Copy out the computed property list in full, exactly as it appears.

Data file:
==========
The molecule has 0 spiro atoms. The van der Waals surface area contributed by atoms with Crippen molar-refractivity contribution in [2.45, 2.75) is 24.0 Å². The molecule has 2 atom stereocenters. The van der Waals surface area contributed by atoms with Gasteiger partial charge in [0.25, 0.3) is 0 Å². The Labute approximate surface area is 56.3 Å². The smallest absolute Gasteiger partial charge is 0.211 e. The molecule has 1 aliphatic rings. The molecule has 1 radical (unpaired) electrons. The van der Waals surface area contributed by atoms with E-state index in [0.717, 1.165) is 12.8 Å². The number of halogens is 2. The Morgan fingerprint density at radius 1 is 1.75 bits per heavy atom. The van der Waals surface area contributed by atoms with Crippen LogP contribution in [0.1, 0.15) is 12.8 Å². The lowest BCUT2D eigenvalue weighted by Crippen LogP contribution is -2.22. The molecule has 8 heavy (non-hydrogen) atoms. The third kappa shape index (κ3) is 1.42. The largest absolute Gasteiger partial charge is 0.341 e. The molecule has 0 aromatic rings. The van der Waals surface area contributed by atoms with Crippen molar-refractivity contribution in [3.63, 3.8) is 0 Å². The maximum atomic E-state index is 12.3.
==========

The molecule has 0 spiro atoms. The van der Waals surface area contributed by atoms with Crippen molar-refractivity contribution in [2.45, 2.75) is 24.0 Å². The molecule has 2 atom stereocenters. The van der Waals surface area contributed by atoms with Gasteiger partial charge in [0.25, 0.3) is 0 Å². The Labute approximate surface area is 56.3 Å². The smallest absolute Gasteiger partial charge is 0.211 e. The molecule has 1 aliphatic rings. The molecule has 1 radical (unpaired) electrons. The van der Waals surface area contributed by atoms with E-state index in [0.717, 1.165) is 12.8 Å². The number of halogens is 2. The Morgan fingerprint density at radius 1 is 1.75 bits per heavy atom. The van der Waals surface area contributed by atoms with Crippen LogP contribution in [0.1, 0.15) is 12.8 Å². The lowest BCUT2D eigenvalue weighted by Crippen LogP contribution is -2.22. The molecule has 8 heavy (non-hydrogen) atoms. The third kappa shape index (κ3) is 1.42. The largest absolute Gasteiger partial charge is 0.341 e. The molecule has 0 aromatic rings. The van der Waals surface area contributed by atoms with Crippen molar-refractivity contribution in [3.63, 3.8) is 0 Å². The maximum atomic E-state index is 12.3.